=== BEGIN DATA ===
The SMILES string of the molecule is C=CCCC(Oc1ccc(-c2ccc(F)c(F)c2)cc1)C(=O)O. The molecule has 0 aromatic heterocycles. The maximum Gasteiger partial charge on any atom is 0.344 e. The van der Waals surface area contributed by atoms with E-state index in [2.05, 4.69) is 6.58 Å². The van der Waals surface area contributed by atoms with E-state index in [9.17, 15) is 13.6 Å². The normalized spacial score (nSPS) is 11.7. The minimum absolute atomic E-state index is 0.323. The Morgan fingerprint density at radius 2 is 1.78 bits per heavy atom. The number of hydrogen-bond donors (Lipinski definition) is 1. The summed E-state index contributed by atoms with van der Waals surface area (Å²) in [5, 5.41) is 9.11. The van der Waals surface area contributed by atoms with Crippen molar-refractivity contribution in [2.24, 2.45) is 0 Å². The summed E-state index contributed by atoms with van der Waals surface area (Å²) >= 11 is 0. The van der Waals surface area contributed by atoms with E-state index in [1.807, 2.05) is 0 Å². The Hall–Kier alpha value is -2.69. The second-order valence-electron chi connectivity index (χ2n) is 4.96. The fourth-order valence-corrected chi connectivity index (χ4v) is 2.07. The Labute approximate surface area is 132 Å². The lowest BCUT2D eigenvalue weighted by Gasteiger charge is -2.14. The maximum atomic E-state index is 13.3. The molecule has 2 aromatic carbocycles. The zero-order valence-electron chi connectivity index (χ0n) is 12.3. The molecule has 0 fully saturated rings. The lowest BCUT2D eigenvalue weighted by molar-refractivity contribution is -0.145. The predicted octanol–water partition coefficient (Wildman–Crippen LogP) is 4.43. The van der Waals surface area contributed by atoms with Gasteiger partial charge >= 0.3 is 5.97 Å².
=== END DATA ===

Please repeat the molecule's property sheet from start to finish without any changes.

The SMILES string of the molecule is C=CCCC(Oc1ccc(-c2ccc(F)c(F)c2)cc1)C(=O)O. The molecule has 0 aromatic heterocycles. The maximum Gasteiger partial charge on any atom is 0.344 e. The van der Waals surface area contributed by atoms with E-state index in [2.05, 4.69) is 6.58 Å². The van der Waals surface area contributed by atoms with E-state index in [9.17, 15) is 13.6 Å². The normalized spacial score (nSPS) is 11.7. The minimum absolute atomic E-state index is 0.323. The Morgan fingerprint density at radius 2 is 1.78 bits per heavy atom. The number of hydrogen-bond donors (Lipinski definition) is 1. The summed E-state index contributed by atoms with van der Waals surface area (Å²) in [5, 5.41) is 9.11. The van der Waals surface area contributed by atoms with Crippen molar-refractivity contribution in [2.24, 2.45) is 0 Å². The summed E-state index contributed by atoms with van der Waals surface area (Å²) >= 11 is 0. The van der Waals surface area contributed by atoms with E-state index in [1.807, 2.05) is 0 Å². The Hall–Kier alpha value is -2.69. The second-order valence-electron chi connectivity index (χ2n) is 4.96. The fourth-order valence-corrected chi connectivity index (χ4v) is 2.07. The Labute approximate surface area is 132 Å². The lowest BCUT2D eigenvalue weighted by Gasteiger charge is -2.14. The maximum atomic E-state index is 13.3. The molecule has 2 aromatic carbocycles. The zero-order valence-electron chi connectivity index (χ0n) is 12.3. The molecule has 0 fully saturated rings. The lowest BCUT2D eigenvalue weighted by molar-refractivity contribution is -0.145. The predicted octanol–water partition coefficient (Wildman–Crippen LogP) is 4.43. The van der Waals surface area contributed by atoms with Gasteiger partial charge >= 0.3 is 5.97 Å².